Father blames indiscipline for teens’ fatal crash.

Amid the grief and anguishing pain of losing his only child, Isaac McIntyre is adamant that indiscipline on the part of his son caused him to die with his cousin.

Zackeal McIntyre, 14, and his 16-year-old cousin Ajani Robinson, grade 10 students of Petersfield High School in Westmoreland, died yesterday after the motorbike they were driving to school collided with a car heading in the opposite direction. According to police reports, the boys were travelling along the Petersfield main road when they lost control while manoeuvring a corner. The collision caused the car to burst into flame. The boys were taken to hospital where they died while being treated.

“It’s because of unruliness. I give him $2,000 every morning to go to school which includes paying his taxi fares and for his lunch,” McIntyre told THE STAR indicating that there was no need for Zackeal to be riding on a bike to and from school. He said Zackeal used to take a taxi to school in the mornings, but, on several occasions, came home on a motorbike.

“When he comes home in the evenings I kept reminding him to stop riding on that bike because I know someday I was going to hear some bad news about that bike,” he stated.

McIntyre, who recently returned from his seasonal farmwork programme in Canada, said he received countless reports of his son’s wayward attitudes.

“I told him to come and live with me because I heard that he was not behaving himself living with his mother and having come, I think things would be better,” the grieving father explained.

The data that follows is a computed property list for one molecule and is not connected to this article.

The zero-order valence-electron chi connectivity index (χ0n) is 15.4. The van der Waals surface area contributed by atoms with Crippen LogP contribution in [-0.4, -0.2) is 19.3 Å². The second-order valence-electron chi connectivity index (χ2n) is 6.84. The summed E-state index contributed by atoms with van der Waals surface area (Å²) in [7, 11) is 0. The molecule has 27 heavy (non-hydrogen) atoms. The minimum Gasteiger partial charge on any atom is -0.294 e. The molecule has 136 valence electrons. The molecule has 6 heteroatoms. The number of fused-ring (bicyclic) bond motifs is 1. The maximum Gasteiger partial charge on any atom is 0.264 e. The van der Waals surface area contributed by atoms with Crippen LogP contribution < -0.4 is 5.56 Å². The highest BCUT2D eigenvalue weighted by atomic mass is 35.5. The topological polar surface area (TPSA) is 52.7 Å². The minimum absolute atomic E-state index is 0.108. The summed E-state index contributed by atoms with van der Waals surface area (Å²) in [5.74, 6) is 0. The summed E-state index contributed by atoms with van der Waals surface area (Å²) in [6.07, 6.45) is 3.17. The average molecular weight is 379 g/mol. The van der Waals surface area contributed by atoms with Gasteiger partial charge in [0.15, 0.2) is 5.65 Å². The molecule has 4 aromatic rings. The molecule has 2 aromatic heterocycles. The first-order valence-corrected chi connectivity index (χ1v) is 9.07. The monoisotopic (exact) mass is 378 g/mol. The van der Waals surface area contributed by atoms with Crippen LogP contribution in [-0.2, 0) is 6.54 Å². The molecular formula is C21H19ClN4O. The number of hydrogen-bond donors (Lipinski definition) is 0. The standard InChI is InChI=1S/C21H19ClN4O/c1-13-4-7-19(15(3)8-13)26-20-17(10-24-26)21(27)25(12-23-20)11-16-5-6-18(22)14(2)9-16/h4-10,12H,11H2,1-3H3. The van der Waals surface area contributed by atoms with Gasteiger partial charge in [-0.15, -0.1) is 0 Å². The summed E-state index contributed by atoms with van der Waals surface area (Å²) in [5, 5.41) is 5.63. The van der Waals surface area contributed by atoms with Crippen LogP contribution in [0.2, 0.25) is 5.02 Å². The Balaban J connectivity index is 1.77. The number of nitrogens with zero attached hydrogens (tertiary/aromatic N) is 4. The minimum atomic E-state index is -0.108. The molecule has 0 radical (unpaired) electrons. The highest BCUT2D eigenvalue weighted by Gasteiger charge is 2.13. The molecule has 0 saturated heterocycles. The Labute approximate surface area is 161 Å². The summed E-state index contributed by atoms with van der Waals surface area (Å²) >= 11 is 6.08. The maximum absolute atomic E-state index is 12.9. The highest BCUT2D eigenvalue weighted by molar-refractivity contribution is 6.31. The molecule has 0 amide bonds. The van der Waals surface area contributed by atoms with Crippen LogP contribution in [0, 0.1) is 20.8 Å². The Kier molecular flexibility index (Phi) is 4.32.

Ajani’s mother, Angella Hewitt, said that she still cannot believe that he is gone as she has not seen him.

“They don’t let me see him,” she said. The mother of seven said that Ajani’s twin sister and his grandmother fainted at the news of his death and had to seek medical attention at the Savanna-la-Mar Public General Hospital.

“God knows that I don’t know how to cope; I don’t know how to cope with it,” Hewitt said. She said that her son does not own a motorbike but she heard that he was riding on one to school for which has repeatedly encouraged him not to do.

“I don’t know. I heard about it and I asked him where he get the bike that he is riding to school in the mornings and he tells me that he is not riding any bike,” she said. Hewitt also denied knowing the owner of the bike on which the boys met their untimely end.

Vinton Vaz, acting principal of Petersfield High, said it’s unfortunate that two of his students died while riding a motorbike to school, even as the practice is prohibited by school rules.

“It is banned from Petersfield High School,” Vaz told THE STAR yesterday. “As a school, we do not condone it. They cannot park the bike on the compound or anywhere that we are aware of.”

He said the school’s dean of discipline, Junior Clarke, has called in parents on several occasions about their children riding to school. He admitted that there are several other students who are riding to school who the administrators have repeatedly warned.

“It’s the parents’ responsibility because they are leaving the parents’ home with the bikes and they can’t park it here,” Vaz argued. “We are not tolerating it. It’s against the school rules. The [authorities] will have to step in to assist us when it comes to policing the roads.”

As at November 21, the Island Traffic Authority’s Road Safety Unit reported that 361 persons have been killed from 329 collisions, with motorcyclists, pillions, and pedestrians being the highest among fatalities. Data also revealed that 32 motorcyclists and four pillion deaths have been recorded in Westmoreland.

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